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The Kwai Chung Container Terminal, part of Hong Kong’s international port built from the ashes of the second world war - a story told in a new Hong Kong Maritime Museum exhibition. Photo: Winson Wong

How Hong Kong developed a world-leading port from the ashes of war, and factories, and its maritime future

  • A new exhibition at Hong Kong Maritime Museum looks at how Hong Kong developed as an international port after Japanese occupation of the city ended in 1945
  • Through historical artefacts including a Second World War-era bomb, fishermen’s tales and virtual reality, it describes the ‘miracle’ of Hong Kong’s rebirth

The Hong Kong Maritime Museum has just unveiled an exhibition about how the city developed as an international port after the Japanese occupation, during the second world war, ended in August 1945.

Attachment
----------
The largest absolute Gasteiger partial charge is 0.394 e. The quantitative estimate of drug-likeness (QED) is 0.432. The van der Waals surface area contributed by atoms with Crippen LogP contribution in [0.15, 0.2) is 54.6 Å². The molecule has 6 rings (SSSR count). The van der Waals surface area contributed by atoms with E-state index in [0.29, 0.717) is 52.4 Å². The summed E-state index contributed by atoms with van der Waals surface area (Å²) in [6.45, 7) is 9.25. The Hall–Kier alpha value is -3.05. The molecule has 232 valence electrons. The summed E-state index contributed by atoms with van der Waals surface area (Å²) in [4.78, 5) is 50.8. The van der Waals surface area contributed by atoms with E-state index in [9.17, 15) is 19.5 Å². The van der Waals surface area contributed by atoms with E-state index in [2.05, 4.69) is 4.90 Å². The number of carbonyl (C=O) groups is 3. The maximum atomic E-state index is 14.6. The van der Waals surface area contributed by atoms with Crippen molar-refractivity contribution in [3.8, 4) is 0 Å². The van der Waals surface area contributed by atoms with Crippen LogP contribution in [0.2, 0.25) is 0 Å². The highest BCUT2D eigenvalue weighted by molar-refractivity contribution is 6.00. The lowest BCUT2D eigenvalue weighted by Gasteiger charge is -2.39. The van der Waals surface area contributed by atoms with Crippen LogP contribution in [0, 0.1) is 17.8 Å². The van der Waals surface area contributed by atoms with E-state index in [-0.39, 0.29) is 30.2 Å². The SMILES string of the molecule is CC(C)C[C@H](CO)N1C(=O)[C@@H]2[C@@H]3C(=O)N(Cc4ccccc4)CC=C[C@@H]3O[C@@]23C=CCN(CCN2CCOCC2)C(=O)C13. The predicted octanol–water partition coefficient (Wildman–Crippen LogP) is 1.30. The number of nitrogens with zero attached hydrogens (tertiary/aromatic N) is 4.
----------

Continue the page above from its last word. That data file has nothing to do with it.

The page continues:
Called “Hong Kong’s Maritime Miracle: The Story of Our City since 1945”, it shows how the development of the city’s maritime industry was crucial to the rebuilding and the rebirth of Hong Kong after the war (1939-1945), says Libby Chan Lai-pik, chief curator of the museum.

The exhibition uses historical artefacts, fishermen’s tales, re-enactment of movie scenes and other lively displays to tell the story, and is split into five parts: “Regeneration (1945-1948)”, “Back in Business (1949-1970)”, “The High Growth Years (1960s-1980s)”, “Container Rules (1972-present)”, and “The Future”.

The section “Regeneration” starts with an immediate symbol of war and destruction: a bomb that was recovered from a construction site only a few years ago.